6) After shrinking the unit down to size, you'll want to use your fill and pencil tools to make all the surrounding non-unit pixels the same color, preferably a color that is really obvious (like magenta or even pure white) and definitely NOT one of the colors that makes up the unit itself. The reason for doing this is that eventually you will do a "select-by-color" (picking the background color) and then choosing "inverse" so that every pixel in the unit itself is now selected.

    7) As part of the process of setting a uniform background color, I highly recommend that you look for "edge pixels" on the unit which are extremely faint and overwrite those as well. The shrinking process invariably creates quite a few of these, and you have get rid of them if you want your unit to have a crisp appearance (and trust me, you do).

    8) At this stage you will also want to make sure that absolutely NO PIXELS in the unit itself are pure black (in RGB terms, that means Red=0, Green=0, and Blue=0). If even ONE unit pixel is this color, the whole process will fail during sprite creation. So you MUST do a check which involves using the tool which selects all pixels of that color, and if any show up inside the unit itself, change them to something very dark, but not pure black.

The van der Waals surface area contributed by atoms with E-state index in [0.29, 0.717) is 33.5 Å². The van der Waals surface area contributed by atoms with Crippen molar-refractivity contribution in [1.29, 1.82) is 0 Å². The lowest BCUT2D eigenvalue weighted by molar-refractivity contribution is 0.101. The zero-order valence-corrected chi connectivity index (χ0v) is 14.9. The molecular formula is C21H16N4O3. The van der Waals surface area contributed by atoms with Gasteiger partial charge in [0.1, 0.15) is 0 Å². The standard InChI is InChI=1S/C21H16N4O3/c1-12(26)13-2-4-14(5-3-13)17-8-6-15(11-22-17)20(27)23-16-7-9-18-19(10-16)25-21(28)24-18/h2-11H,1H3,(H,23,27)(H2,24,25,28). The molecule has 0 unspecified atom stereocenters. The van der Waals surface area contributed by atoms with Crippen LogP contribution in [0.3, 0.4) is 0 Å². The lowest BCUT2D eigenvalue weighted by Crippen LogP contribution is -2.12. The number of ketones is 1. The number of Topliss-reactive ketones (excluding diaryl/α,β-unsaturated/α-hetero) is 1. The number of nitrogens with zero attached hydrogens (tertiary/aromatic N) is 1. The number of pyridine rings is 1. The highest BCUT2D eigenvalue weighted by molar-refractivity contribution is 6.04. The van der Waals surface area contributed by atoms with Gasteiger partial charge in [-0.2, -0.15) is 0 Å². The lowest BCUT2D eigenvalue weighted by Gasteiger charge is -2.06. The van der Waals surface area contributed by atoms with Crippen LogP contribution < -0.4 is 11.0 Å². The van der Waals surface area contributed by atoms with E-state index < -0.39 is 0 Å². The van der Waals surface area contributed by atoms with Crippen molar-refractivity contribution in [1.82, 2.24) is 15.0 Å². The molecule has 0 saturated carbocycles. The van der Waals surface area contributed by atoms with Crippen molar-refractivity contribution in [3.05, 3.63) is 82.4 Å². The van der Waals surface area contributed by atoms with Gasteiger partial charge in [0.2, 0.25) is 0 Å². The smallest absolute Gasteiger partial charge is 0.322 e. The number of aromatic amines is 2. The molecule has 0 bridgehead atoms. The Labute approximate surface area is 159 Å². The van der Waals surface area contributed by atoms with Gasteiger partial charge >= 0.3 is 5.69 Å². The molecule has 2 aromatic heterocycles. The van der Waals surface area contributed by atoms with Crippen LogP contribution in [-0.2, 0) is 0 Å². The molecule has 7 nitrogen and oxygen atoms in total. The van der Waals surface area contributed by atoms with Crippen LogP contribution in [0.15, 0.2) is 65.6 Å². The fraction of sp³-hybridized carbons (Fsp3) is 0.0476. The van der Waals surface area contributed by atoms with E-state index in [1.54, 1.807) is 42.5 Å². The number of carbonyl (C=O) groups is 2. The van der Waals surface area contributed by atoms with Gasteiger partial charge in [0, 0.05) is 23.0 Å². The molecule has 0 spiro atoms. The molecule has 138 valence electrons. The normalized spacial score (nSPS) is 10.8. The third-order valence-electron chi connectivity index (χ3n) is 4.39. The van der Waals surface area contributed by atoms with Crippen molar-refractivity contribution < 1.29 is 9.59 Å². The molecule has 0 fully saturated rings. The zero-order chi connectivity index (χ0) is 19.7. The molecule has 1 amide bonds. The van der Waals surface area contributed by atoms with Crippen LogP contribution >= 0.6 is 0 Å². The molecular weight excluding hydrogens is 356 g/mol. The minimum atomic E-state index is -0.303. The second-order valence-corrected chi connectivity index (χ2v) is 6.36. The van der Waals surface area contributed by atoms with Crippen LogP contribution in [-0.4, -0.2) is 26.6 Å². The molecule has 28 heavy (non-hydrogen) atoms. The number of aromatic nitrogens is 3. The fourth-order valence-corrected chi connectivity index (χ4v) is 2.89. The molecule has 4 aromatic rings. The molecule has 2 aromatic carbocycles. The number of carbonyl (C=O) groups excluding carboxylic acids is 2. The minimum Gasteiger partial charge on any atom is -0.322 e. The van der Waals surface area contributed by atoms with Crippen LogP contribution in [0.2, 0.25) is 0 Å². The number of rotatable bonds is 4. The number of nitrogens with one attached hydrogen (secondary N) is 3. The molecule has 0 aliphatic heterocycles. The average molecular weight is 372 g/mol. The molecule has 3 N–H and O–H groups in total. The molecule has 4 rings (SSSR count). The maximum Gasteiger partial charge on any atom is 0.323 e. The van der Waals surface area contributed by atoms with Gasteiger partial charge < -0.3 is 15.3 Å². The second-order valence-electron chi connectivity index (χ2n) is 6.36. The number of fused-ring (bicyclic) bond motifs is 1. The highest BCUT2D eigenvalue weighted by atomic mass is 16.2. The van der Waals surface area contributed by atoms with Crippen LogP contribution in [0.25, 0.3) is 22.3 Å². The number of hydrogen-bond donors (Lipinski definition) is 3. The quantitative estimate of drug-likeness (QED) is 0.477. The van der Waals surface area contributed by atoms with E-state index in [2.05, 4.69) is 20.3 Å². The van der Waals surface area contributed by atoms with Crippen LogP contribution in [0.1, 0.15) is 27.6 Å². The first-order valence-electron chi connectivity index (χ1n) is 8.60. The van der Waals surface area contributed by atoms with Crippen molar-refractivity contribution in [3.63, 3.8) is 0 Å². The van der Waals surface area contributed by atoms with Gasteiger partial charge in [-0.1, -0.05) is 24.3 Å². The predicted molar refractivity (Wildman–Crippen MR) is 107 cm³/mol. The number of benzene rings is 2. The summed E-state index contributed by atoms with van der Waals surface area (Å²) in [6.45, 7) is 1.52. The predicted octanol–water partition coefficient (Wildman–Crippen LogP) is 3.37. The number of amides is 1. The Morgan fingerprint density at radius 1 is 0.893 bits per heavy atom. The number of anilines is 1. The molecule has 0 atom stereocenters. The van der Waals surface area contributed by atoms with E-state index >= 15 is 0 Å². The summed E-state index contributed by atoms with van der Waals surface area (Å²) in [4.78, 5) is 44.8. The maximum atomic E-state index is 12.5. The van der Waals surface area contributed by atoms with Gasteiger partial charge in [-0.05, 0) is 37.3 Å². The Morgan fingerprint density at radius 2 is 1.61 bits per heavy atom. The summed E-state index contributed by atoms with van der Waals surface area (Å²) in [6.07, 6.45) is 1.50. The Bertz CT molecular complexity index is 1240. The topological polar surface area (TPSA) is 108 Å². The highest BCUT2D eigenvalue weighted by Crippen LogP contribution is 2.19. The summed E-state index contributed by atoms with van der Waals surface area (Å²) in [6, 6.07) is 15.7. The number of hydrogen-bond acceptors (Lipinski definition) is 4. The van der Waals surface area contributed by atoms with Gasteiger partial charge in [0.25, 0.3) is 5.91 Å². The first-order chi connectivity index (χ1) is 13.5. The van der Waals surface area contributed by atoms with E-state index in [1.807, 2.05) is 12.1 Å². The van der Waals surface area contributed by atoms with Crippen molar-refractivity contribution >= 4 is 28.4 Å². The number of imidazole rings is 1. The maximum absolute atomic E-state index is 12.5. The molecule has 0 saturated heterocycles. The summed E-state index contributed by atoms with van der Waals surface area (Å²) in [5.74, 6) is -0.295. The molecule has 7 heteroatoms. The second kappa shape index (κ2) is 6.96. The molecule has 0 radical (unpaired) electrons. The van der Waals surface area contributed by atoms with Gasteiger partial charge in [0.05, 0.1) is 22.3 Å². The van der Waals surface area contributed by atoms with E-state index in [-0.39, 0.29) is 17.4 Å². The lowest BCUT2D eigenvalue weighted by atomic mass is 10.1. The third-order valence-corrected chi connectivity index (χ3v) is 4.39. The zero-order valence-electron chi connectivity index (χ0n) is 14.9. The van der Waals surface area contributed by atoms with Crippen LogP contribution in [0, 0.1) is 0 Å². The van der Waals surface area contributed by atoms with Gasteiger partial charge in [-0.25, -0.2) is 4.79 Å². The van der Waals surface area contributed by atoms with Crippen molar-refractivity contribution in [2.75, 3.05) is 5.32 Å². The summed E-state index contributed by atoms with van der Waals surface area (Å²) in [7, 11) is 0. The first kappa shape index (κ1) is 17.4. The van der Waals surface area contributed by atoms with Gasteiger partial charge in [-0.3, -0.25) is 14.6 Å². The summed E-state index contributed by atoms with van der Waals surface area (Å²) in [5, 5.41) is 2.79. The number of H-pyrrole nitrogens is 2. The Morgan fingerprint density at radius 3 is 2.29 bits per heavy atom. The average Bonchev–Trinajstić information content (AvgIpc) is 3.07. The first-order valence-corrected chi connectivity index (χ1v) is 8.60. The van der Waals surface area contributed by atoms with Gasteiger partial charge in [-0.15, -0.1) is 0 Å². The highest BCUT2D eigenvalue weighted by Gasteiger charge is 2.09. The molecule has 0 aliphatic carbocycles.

HINT: As this should indicate, creating units from art that features black uniforms/fur/equipment is going to require a lot more editing, so just be aware.

    9) Using GIMP (or your program of choice), open the GUblankMA1.0.tif template file which is included in the MakeSprite download. As noted in step #6, select only the unit portion itself, copy that, and now paste it into GUblankMA1.0.tif. You should be able to move it around so it's reasonably centered in the white diamond (in left-right terms) and little (if any) of the unit extends down into the lower black portion of the template. Portions of your unit can and probably SHOULD extend into the upper black section, however.